Mandel’shtam’s Nightingale and Literary Ventriloquism

Tom Dolack, University of Oregon

In his 1932 poem “K nemetskoi rechi [To the German Language]” Mandel’shtam writes “God-Nightingale, give me the fate of Pylades/Or tear out my tongue – I no longer need it.” These lines are often taken to represent the poet’s resignation to silence in a world without the type of friendship represented by Pylades, the great companion of Orestes in his attempt to seek revenge against Clytemnestra. But the subtext reveals the exact opposite. In Greek mythology the nightingale was related to Philomela, who was raped by her brother-in-law, had her tongue torn out and was kept prisoner away from her family. Despite her forced silence she is able to tell of the crime, and seek justice against the criminal, by weaving the story into a tapestry and sending it to her sister. Thus, Philomela is able to regain the ability to speak, even without her tongue, through artistic production.

Mandel’shtam was put in a similar situation. His tongue was “torn out,” so to speak, with his increasing difficulty in publishing his own works in the 20s and 30s. He is, however, able to overcome this forced silence through his main outlet of published work in the later part of his career: his translations. By speaking through another poet, using another’s words to express his own thoughts, Mandel’shtam (like other Soviet poets including Pasternak) is able to regain his lost speech. I refer to this process, drawing on the work of Bakhtin and Thomas Greene, as literary ventriloquism. As the subtext insinuates, there is not merely an artistic component to this process, but political and moral implications as well. Indeed if we recall Pushkin’s prophet who has is “sinful tongue” torn out before he can speak the Word of God, there is even a messianic note to this process as well.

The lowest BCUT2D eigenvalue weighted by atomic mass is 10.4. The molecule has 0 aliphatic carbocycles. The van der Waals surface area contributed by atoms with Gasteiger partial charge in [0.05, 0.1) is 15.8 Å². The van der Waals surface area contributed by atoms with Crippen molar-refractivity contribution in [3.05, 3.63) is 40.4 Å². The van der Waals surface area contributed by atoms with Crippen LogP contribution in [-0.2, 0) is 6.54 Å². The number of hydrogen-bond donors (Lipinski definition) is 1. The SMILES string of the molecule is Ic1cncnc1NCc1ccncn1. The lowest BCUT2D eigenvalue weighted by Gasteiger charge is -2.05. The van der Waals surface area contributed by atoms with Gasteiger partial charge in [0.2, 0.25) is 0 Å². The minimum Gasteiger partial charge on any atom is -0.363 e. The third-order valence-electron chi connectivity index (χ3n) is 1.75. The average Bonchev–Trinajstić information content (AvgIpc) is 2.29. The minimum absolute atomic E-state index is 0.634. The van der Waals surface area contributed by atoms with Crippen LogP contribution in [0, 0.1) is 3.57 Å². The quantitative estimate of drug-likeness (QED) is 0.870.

In this light I wish to examine some of Mandel’shtam’s later translations, in particular his translation of Petrarch’s sonnet #319, which directly addresses the topic of “harsh fate.” Mandel’shtam’s rewriting of the poem not only applies to his own harsh fate, but injects elements which speak to the relationship between the poet, his art and translation in the broad sense.